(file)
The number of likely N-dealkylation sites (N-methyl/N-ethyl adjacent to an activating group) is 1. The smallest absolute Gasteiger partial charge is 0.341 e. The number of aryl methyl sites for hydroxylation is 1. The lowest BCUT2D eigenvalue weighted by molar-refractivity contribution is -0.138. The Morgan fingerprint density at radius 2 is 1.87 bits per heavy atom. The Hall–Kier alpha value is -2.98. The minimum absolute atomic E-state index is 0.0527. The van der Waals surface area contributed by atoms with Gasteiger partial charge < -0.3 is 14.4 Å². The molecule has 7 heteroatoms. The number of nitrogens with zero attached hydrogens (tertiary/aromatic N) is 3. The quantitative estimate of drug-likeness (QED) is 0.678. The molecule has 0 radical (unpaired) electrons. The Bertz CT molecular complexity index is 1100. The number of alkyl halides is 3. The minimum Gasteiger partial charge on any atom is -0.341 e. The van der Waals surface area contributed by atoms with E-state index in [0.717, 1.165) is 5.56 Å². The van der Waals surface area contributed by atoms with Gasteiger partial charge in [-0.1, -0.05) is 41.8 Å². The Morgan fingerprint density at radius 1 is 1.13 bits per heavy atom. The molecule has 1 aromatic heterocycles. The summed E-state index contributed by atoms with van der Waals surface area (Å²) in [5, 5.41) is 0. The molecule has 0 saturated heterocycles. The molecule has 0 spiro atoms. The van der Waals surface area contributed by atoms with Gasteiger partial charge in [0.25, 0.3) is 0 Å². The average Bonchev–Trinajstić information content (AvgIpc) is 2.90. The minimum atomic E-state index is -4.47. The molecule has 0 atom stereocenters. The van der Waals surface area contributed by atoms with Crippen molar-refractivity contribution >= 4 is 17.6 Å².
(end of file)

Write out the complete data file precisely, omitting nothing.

The number of likely N-dealkylation sites (N-methyl/N-ethyl adjacent to an activating group) is 1. The smallest absolute Gasteiger partial charge is 0.341 e. The number of aryl methyl sites for hydroxylation is 1. The lowest BCUT2D eigenvalue weighted by molar-refractivity contribution is -0.138. The Morgan fingerprint density at radius 2 is 1.87 bits per heavy atom. The Hall–Kier alpha value is -2.98. The minimum absolute atomic E-state index is 0.0527. The van der Waals surface area contributed by atoms with Gasteiger partial charge < -0.3 is 14.4 Å². The molecule has 7 heteroatoms. The number of nitrogens with zero attached hydrogens (tertiary/aromatic N) is 3. The quantitative estimate of drug-likeness (QED) is 0.678. The molecule has 0 radical (unpaired) electrons. The Bertz CT molecular complexity index is 1100. The number of alkyl halides is 3. The minimum Gasteiger partial charge on any atom is -0.341 e. The van der Waals surface area contributed by atoms with E-state index in [0.717, 1.165) is 5.56 Å². The van der Waals surface area contributed by atoms with Gasteiger partial charge in [-0.1, -0.05) is 41.8 Å². The Morgan fingerprint density at radius 1 is 1.13 bits per heavy atom. The molecule has 1 aromatic heterocycles. The summed E-state index contributed by atoms with van der Waals surface area (Å²) in [5, 5.41) is 0. The molecule has 0 saturated heterocycles. The molecule has 0 spiro atoms. The van der Waals surface area contributed by atoms with Gasteiger partial charge in [0.25, 0.3) is 0 Å². The average Bonchev–Trinajstić information content (AvgIpc) is 2.90. The minimum atomic E-state index is -4.47. The molecule has 0 atom stereocenters. The van der Waals surface area contributed by atoms with Crippen molar-refractivity contribution >= 4 is 17.6 Å².